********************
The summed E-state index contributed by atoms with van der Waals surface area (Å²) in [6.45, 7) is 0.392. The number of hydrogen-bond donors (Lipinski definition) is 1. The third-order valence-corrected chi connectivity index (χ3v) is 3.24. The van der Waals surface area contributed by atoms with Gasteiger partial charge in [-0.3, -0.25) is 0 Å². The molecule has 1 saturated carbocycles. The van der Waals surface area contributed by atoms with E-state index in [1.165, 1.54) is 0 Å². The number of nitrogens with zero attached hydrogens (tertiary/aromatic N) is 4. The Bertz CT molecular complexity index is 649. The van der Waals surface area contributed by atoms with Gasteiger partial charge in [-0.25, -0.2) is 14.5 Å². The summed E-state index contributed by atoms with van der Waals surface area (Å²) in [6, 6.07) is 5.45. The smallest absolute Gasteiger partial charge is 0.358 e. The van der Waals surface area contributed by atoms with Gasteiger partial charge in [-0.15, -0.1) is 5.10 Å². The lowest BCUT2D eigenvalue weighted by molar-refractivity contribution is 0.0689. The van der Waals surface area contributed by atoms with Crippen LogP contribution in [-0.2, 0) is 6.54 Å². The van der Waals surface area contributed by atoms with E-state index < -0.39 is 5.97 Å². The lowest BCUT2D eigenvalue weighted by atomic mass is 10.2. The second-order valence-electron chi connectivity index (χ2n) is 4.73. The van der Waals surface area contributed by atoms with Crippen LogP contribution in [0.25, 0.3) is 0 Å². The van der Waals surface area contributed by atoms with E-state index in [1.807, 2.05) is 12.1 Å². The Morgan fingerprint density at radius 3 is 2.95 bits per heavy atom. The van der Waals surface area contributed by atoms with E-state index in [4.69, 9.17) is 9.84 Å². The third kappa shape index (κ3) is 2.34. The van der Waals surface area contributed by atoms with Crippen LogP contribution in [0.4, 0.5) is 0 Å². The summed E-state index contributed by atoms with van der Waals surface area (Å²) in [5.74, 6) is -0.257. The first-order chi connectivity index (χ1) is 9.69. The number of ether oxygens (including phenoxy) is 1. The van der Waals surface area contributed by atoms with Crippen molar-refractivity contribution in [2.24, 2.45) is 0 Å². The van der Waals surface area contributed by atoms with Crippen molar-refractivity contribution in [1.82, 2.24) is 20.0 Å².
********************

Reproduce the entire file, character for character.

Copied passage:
The summed E-state index contributed by atoms with van der Waals surface area (Å²) in [6.45, 7) is 0.392. The number of hydrogen-bond donors (Lipinski definition) is 1. The third-order valence-corrected chi connectivity index (χ3v) is 3.24. The van der Waals surface area contributed by atoms with Gasteiger partial charge in [-0.3, -0.25) is 0 Å². The molecule has 1 saturated carbocycles. The van der Waals surface area contributed by atoms with E-state index in [1.165, 1.54) is 0 Å². The number of nitrogens with zero attached hydrogens (tertiary/aromatic N) is 4. The Bertz CT molecular complexity index is 649. The van der Waals surface area contributed by atoms with Gasteiger partial charge in [-0.25, -0.2) is 14.5 Å². The summed E-state index contributed by atoms with van der Waals surface area (Å²) in [6, 6.07) is 5.45. The smallest absolute Gasteiger partial charge is 0.358 e. The van der Waals surface area contributed by atoms with Gasteiger partial charge in [-0.15, -0.1) is 5.10 Å². The lowest BCUT2D eigenvalue weighted by molar-refractivity contribution is 0.0689. The van der Waals surface area contributed by atoms with Crippen LogP contribution in [-0.2, 0) is 6.54 Å². The van der Waals surface area contributed by atoms with E-state index < -0.39 is 5.97 Å². The lowest BCUT2D eigenvalue weighted by atomic mass is 10.2. The second-order valence-electron chi connectivity index (χ2n) is 4.73. The van der Waals surface area contributed by atoms with Crippen LogP contribution in [0.25, 0.3) is 0 Å². The van der Waals surface area contributed by atoms with E-state index in [1.807, 2.05) is 12.1 Å². The Morgan fingerprint density at radius 3 is 2.95 bits per heavy atom. The van der Waals surface area contributed by atoms with E-state index in [4.69, 9.17) is 9.84 Å². The third kappa shape index (κ3) is 2.34. The van der Waals surface area contributed by atoms with Crippen LogP contribution in [0.4, 0.5) is 0 Å². The summed E-state index contributed by atoms with van der Waals surface area (Å²) in [5.74, 6) is -0.257. The first-order chi connectivity index (χ1) is 9.69. The number of ether oxygens (including phenoxy) is 1. The van der Waals surface area contributed by atoms with Crippen molar-refractivity contribution in [2.24, 2.45) is 0 Å². The van der Waals surface area contributed by atoms with Crippen molar-refractivity contribution in [1.82, 2.24) is 20.0 Å².